Today, Christians are not required to fast; today we are notunder law, but under grace. We no longer have to sacrifice theblood of a lamb for forgiveness. Jesus is the Lamb of God whodied for all (see Jn 1:29). In the Old Testament Jewish believersfasted to demonstrate their obedience to God. However, inthe New Testament's dispensation of grace, things are different.We are not required to fast, but we are allowed to fast for certainreasons. Jesus said to his disciples, "When you fast ..." (Mt 6:16)because fasting is a discipline to build our character and faith.

    When you can't get an answer to prayer, even though youhave prayed continually, try fasting with your prayer. Fastingdemonstrates your sincerity to God: "If you believe with allyour heart ..." (Acts 8:37). When you give up food—that whichis enjoyable and necessary—you get God's attention.

    Even then, Jesus told us not to show off our fast: "Moreover,when you fast, do not be like the hypocrites, with a sad countenance.For they disfigure their faces that they may appear tomen to be fasting" (Mt 6:16). Jesus went on to explain whatour attitude ought to be when we fast: "But you, when you fast,anoint your head and wash your face, so that you do not appearto men to be fasting, but to your Father who is in the secretplace" (vv. 17-18).

    If you have never fasted, it is probably a scary thing to thinkabout going without food for any length of time. People have avariety of concerns because we are programmed to eat threetimes a day. Many wonder if they will get hungry and if thehunger pains will hurt.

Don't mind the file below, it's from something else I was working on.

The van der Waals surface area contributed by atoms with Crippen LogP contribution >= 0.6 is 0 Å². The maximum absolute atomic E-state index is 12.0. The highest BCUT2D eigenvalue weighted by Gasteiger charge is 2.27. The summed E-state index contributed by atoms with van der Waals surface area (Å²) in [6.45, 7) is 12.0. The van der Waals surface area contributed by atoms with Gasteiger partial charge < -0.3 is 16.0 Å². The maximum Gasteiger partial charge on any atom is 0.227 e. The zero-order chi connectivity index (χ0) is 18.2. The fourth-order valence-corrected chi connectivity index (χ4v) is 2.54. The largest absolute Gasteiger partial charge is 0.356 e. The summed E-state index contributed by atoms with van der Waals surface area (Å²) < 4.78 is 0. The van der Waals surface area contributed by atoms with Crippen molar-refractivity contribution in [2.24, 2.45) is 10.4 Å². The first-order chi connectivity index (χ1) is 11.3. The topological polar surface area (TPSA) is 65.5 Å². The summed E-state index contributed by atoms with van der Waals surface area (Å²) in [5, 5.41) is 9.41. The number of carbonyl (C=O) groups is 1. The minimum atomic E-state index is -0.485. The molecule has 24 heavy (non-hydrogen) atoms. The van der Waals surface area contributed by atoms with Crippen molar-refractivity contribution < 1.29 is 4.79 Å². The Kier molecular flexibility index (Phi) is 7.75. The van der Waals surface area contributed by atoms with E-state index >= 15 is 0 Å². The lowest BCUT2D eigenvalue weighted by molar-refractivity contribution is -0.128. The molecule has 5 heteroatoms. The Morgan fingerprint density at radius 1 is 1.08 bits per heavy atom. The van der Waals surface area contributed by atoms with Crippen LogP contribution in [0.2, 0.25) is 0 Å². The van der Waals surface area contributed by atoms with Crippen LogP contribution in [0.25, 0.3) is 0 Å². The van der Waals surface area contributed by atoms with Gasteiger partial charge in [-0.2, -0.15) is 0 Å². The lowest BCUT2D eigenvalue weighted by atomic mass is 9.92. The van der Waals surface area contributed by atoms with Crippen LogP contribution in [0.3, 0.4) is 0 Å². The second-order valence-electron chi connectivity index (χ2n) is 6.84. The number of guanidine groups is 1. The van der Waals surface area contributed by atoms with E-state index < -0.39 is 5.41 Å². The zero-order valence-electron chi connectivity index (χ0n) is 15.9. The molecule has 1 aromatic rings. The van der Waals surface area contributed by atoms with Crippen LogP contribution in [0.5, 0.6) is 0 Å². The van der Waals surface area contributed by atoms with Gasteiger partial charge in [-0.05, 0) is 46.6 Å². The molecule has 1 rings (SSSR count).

Fasting to God will not hurt any more than dieting to getthinner. If you can cut back in your eating just to loseweight, you can cut back on food, in a reasonable way, toseek God's presence and get an answer to your prayers. Justas a diabetic has to stop eating sweets and someone withhigh blood pressure has to stop eating foods high in salt tostay healthy, you can fast for spiritual reasons.

    Other people have different questions, such as, "Can I holdout?" They don't want to get started on a journey they can'tcomplete. What if you see a commercial on television that suggeststhat a candy bar will help you get through the afternoon?Yes, chocolates and sugar will give you an afternoon "zap," butsnacks are not always necessary. The ability to stay on your fastis not dependent upon how hard you try to stay away fromfood, but by how positive is the attraction of knowing God andspending time with him.

    Before I was converted, I was very religious, attendingchurch every week. But I cursed all the time. Over the years, Itried several "religions" things to quit cursing but each time Islipped and began cursing again. The harder I tried, the moreaddictive the habit became. When I received Christ as mySavior, I instantly quit cursing—without trying and withoutreligions tricks. Jesus made the difference. I no longer had anydesire to curse; as a matter of fact, I abandoned cursing altogether.The same way with fasting. If you try "tricks" to keepfrom eating, there's a good chance you'll fail. But when yourealize you'll spend quality time with Jesus while you are fasting,he will help you keep your fast. Remember the Scripture: "I cando all things through Christ who strengthens me" (Phil 4:13).

    There's another question people have about fasting: "Will Iharm myself?" Because we've become so conditioned to eatingthree meals a day, we think we will harm ourselves when we missthose three meals. We think our bodies are like our cars: if wedon't put oil in the engine, it'll burn up. Some think they'll getsick if they fast. And when they think of a three-day fast, theyare absolutely sure they will die. But statistics have demonstratedthat fasting is actually good for us. During a fast we eliminatepoisons and toxins from the body. Just as God created theSabbath day—one day out of seven—for rest, so a fast one dayout of seven would give our digestive tract an opportunity torest and be cleansed of built-up toxins.